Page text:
Cookies on this website
We use cookies to ensure that we give you the best experience on our website. If you click 'Continue' we'll assume that you are happy to receive all cookies and you won't see this message again. Click 'Find out more' for information on how to change your cookie settings.

Researchers are hopeful of a cure for HIV after treating the first patient with a promising new treatment that could kill all traces of the virus.

© Liya Graphics - Shutterstock

The study involves activating 'sleeping' HIV-infected cells in the body – but researchers say it will take until the conclusion of the study in 2018 to know if there has been an effect on curing HIV.

A partnership sparked by the National Institute for Health Research (NIHR) is behind this collaborative UK effort for the new treatment, which is a first-of-its-kind.

Read more

Similar stories

Five ways the pandemic has affected routine medical care

Since the beginning of the pandemic, COVID has infected at least a third of the UK population and is estimated to have factored in the deaths of almost 200,000 people in the UK. But critically, COVID has also had a devastating impact on our healthcare systems. While this was expected, new evidence is beginning to reveal the scope of the issue – in particular the effects for people living with long-term health conditions.

Clinical trials for a malaria vaccine start in Mali and Indonesia

Sanaria Inc. announced that two new Phase 2 trials of its pioneering malaria vaccines have started. The first is in 6- to 10-year-old children living in Bancoumana, Mali, a malarious region of West Africa. The second is in Indonesian soldiers based in Sumatra, Indonesia. The soldiers will be deploying for six to nine months this coming August to an intensely malarious district in eastern Indonesia.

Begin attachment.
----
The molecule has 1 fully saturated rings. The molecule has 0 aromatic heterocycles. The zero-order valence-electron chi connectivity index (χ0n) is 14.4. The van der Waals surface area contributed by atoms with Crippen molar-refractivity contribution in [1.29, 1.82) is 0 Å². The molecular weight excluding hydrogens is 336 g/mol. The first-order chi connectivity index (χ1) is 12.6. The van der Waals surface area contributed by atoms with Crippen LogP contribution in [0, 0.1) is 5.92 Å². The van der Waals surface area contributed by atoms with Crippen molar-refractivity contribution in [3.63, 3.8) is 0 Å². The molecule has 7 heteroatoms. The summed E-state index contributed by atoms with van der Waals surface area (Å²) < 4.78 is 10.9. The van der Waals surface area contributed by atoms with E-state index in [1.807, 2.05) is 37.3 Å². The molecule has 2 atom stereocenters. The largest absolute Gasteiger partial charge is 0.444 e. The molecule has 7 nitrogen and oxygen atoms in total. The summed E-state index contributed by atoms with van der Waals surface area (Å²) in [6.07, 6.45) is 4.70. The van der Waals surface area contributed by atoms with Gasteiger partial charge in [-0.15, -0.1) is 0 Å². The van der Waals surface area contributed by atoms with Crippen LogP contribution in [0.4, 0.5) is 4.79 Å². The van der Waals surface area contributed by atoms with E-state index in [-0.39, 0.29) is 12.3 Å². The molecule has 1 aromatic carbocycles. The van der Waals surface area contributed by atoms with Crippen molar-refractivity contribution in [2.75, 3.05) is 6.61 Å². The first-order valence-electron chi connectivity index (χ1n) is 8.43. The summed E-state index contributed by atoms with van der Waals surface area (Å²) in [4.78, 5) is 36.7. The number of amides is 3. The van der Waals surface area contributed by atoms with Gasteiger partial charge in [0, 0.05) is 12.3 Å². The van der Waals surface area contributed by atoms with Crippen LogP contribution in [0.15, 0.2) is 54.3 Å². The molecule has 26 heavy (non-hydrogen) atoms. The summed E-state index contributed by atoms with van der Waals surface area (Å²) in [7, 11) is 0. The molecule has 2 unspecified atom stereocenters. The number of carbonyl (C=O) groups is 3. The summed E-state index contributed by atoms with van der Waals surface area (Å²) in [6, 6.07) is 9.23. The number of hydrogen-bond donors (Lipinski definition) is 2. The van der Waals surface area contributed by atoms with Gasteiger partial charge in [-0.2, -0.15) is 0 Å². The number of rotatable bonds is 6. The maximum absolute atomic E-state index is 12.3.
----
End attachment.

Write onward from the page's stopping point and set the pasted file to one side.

Mechanism of expanding bacteria revealed

A new study published in Nature has identified a potential Achilles heel in the protective layers surrounding Gram-negative bacteria that could aid in the development of next-generation antibiotics.

Discovery of gene involved in chronic pain creates new treatment target

Oxford researchers have discovered a gene that regulates pain sensitisation by amplifying pain signals within the spinal cord, helping them to understand an important mechanism underlying chronic pain in humans and providing a new treatment target.

Oxford's largest ever study into Varicose veins shows need for surgery is linked to genetics

A new international study by Oxford researchers published in Nature Communications establishes for the first time, a critical genetic risk score to predict the likelihood of patients suffering with Varicose veins to require surgery, as well as pointing the way towards potential new therapies.

Biological processes of ageing is key to improving later life health

Improvements in health care, sanitation, and diet over last 100 years have significantly increased life expectancy. However, this increase in how long we can expect to live has not been accompanied by a similar increase in healthy life expectancy, defined as the time spent free of major illness or disease.